But despite all this well deserved derision, not only did The Wall Street Journal not back down, the term “lucky duckies” has become something of a staple in right wing media. One hears it all the time on Fox News, for example.

The thought occurred to me this morning after reading Paul Krugman about the current state of Obamacare. Conservatives seem to have the same attitude toward health insurance. The poor are “lucky” to get insurance. They aren’t unlucky to be poor—most of them born poor with virtually no opportunities. But I wasn’t going to write about this connection until I saw an article by Ed Kilgore this morning, Blaming the “Losers.” At the end of the article, he even uses the term, “Lucky duckies.”

The article is about new research from HuffPost/YouGov. The results are stark and horrible. Conservatives believe that the rich are rich because they earned it and the poor are poor because they are lazy. The numbers are overwhelming. Among Republicans, 48% of Republicans think the poor are just lazy as opposed to just 23% who don’t think that. Democrats skew even further in the opposite direction: 14% to 61%.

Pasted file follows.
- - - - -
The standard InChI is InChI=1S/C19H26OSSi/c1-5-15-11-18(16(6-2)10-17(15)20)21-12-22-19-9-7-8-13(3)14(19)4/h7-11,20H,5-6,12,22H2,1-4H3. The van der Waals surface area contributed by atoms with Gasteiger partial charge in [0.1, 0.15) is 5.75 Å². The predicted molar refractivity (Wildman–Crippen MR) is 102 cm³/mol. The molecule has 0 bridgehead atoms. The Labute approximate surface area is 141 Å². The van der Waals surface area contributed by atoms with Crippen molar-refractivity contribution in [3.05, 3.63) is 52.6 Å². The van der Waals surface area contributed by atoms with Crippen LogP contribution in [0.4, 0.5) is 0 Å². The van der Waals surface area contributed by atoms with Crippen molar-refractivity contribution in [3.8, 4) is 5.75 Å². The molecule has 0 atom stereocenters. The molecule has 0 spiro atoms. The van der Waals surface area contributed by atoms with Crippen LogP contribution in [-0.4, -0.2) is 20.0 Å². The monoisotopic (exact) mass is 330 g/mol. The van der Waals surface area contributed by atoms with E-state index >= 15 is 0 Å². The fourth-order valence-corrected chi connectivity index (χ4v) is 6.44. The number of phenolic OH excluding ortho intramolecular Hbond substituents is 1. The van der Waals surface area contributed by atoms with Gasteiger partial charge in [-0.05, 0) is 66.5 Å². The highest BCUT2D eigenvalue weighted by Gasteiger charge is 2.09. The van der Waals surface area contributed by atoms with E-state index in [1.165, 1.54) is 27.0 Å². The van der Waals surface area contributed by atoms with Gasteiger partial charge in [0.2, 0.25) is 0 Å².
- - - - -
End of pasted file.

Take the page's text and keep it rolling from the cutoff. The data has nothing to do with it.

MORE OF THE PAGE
This shows the same kind of callousness as the editorial in The Journal. And I think it is very much in line with Manjoo’s question: haven’t they ever met a person of little means? It strikes me as typical of racist beliefs: it is much easier for people to be racists when they have no actual contact with people of the race they hate. Watching Fox News, people get the impression that the poor are just losers who spend all their time gaming the system. But if they knew actual poor people, they would see them struggling to make ends meet. If there ever was a welfare gravy train, it is long gone.